Review: Young-adult romance ‘Finding You’ is on a quest for the obvious
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To convey the experience of the young-adult romance “Finding You,” here are some characters: There’s protagonist Finley Sinclair, a tall, blond violinist; heartthrob actor Beckett Rush and unfeeling manager-father Montgomery Rush; Beckett’s shallow costar Taylor Risdale; and there are regular Irish folks named Seamus (who is habitually drunk), Molly and Patrick.
That’s what you’re in for.
Based on Jenny B. Jones’ novel “There You’ll Find Me,” “Finding You” finds Finley (Rose Reid) following the fraternal footsteps of her deceased brother to Ireland, land of saints and scholars. The college-age American is a technically accomplished player trying to get into a conservatory that makes prospective students compose their audition pieces; apparently she has to learn to play from the heart to get over the top before her next try. Perhaps on her sojourn to the Emerald Isle she’ll learn that lesson … and find romance at the end of the rainbow?
On the plane, she encounters Hollywood bad boy Beckett (Jedidiah Goodacre) in a belabored meet-cute when she gets one of those last-second free upgrades to first class that are always happening. She apparently doesn’t recognize him although she’s reading a magazine with him on the cover and apparently knows all about his roguish rep. Here she shows what passes for spunk by treating him like dirt and voicing all kinds of negative assumptions about this polite guy she has never met. I know, she seems awesome.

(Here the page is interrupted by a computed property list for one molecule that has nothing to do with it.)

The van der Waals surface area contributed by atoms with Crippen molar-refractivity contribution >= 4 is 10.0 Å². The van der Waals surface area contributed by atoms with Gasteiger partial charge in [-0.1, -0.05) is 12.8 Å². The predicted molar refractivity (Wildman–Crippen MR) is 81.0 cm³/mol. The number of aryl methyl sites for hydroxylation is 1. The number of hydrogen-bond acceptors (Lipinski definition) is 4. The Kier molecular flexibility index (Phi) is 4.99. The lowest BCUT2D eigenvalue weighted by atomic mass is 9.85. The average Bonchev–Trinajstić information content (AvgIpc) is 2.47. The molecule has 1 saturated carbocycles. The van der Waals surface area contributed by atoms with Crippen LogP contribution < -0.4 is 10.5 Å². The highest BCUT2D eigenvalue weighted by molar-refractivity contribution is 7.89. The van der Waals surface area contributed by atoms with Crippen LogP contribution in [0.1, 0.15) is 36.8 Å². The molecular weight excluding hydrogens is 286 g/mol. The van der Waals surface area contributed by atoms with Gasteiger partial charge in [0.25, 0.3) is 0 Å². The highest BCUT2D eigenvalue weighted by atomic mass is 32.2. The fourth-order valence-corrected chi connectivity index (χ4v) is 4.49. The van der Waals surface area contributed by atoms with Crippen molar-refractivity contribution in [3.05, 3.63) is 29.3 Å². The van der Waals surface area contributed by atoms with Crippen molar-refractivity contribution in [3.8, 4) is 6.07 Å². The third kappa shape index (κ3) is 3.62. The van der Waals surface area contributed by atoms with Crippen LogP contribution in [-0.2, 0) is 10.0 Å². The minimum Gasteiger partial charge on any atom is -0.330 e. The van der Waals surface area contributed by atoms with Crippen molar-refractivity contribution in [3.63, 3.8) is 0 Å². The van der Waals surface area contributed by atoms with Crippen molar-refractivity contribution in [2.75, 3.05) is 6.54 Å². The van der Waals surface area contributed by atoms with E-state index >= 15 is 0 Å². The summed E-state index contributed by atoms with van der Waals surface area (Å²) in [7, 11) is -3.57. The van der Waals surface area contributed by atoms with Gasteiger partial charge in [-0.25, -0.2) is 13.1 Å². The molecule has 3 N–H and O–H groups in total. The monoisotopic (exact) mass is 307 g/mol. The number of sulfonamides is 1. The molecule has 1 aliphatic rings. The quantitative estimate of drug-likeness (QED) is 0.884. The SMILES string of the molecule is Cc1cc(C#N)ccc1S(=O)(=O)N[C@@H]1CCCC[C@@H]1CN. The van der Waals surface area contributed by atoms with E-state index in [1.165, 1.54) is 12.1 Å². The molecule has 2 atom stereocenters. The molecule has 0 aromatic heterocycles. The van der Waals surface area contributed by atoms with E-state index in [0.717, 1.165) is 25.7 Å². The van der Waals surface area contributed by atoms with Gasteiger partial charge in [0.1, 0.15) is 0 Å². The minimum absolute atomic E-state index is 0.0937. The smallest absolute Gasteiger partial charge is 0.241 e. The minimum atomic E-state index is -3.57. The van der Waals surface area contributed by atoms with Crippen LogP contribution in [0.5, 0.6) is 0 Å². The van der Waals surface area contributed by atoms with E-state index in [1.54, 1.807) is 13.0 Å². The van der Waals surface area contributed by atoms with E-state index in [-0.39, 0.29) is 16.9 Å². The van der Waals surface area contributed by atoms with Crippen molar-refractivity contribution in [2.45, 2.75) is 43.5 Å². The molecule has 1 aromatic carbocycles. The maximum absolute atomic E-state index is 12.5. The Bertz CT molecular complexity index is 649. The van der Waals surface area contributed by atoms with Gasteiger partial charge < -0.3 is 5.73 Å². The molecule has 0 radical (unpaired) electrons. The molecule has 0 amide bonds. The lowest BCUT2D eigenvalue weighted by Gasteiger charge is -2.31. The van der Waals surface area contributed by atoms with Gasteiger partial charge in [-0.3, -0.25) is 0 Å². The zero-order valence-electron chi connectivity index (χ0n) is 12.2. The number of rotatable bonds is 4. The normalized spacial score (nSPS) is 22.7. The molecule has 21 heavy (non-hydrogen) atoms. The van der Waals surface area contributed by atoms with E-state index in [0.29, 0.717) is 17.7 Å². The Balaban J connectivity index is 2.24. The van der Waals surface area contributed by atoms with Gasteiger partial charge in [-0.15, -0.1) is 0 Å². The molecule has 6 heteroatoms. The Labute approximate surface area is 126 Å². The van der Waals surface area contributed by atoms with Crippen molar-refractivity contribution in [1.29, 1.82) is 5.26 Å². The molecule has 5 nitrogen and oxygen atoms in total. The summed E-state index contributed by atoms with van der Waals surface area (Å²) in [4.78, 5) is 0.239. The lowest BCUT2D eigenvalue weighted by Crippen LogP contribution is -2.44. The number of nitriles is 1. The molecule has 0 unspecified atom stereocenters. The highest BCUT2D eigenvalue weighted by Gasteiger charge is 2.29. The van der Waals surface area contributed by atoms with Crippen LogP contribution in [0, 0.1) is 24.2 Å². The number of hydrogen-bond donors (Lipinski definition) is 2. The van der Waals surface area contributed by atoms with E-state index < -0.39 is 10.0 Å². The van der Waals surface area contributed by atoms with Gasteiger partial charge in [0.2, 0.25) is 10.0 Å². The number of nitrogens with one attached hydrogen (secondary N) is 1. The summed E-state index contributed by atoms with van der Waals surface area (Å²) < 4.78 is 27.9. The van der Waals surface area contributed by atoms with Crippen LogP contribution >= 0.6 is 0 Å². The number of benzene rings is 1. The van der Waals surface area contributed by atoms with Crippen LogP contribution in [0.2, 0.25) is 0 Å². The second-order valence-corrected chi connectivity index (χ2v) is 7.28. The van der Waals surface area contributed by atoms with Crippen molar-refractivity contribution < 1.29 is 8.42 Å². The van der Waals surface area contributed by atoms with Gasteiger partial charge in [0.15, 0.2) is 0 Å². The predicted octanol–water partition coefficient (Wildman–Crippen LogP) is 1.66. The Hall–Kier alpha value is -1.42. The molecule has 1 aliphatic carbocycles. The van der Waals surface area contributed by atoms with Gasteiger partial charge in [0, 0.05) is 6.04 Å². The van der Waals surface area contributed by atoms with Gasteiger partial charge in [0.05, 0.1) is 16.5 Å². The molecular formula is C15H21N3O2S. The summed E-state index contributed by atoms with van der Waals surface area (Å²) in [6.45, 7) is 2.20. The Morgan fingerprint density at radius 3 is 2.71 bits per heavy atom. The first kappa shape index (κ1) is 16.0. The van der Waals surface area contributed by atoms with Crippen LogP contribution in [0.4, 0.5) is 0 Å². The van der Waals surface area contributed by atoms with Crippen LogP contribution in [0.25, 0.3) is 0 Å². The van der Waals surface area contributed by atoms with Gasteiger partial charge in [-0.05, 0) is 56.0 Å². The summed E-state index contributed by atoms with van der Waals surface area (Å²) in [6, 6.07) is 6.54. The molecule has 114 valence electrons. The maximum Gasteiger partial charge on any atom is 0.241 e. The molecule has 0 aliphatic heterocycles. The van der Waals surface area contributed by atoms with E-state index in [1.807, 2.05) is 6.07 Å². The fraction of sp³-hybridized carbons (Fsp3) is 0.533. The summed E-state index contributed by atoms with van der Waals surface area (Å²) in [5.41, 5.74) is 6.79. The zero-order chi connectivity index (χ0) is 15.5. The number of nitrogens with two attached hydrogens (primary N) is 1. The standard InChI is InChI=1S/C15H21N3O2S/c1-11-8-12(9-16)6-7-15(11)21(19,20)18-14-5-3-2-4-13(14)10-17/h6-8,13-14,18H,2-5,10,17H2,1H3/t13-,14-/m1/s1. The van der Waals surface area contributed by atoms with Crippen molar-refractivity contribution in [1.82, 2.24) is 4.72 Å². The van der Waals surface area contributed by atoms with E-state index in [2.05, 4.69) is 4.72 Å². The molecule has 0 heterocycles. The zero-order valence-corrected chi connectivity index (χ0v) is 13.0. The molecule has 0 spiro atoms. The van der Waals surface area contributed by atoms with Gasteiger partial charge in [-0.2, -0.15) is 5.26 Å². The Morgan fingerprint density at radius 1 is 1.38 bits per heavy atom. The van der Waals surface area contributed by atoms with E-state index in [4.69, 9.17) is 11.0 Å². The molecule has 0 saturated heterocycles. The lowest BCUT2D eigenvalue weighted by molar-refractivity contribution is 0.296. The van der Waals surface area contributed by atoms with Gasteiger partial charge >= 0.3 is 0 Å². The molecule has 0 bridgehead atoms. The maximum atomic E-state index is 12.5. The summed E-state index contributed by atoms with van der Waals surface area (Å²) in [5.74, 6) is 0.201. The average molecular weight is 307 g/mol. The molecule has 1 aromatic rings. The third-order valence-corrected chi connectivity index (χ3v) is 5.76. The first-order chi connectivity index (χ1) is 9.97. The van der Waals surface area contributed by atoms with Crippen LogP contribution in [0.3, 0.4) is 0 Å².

Then, what a crazy world, they end up at the same bed and breakfast that Finley’s host family has recently inherited under the ancient laws of plot convenience. If that’s not the gods telling them they’re meant for each other, then at least it’s formula dictating it.
One gets Beckett’s appeal, as he seems to be not a bad guy, not caught up in fame, and helps out where he can. But apart from her beauty, what is the appeal of Finley? The publisher’s description of the book’s character holds she is “witty, tough, and driven.” Whatever alterations they made for the film, those qualities do not surface. The best example of her drive seems to be haranguing the elderly Cathleen Sweeney (Vanessa Redgrave, of all people), whom she initially calls a “crazy witch,” because Cathleen wants to be left alone. Finley’s toughness never materializes, nor does a whit of wit. Though to be fair, there’s apparently a plot thread in the novel involving a “dangerous vice” she gets into; in the film, her most dangerous vice is biking in the rain.
Rather, this judgmental American dismisses inebriated local fiddler Seamus (Patrick Bergin) as an old bum with nothing to offer. But what if he’s just the fellow to teach her “You’ve got to learn to play the sorrow and the joy. They’re linked. Like day and night”?
The scenery’s gorgeous; Redgrave and Bergin are pros; Tom Everett Scott is fittingly gross as the selfish stage dad; and Goodacre has some charm. But the film forgot to graft a personality onto its protagonist and seems so determined to be PG-clean that sparks between the leads are … hard to “find.”
Rated: PG, for language and thematic elements
Running time: 1 hour, 55 minutes
Playing: Starts May 14 in general release where theaters are open.
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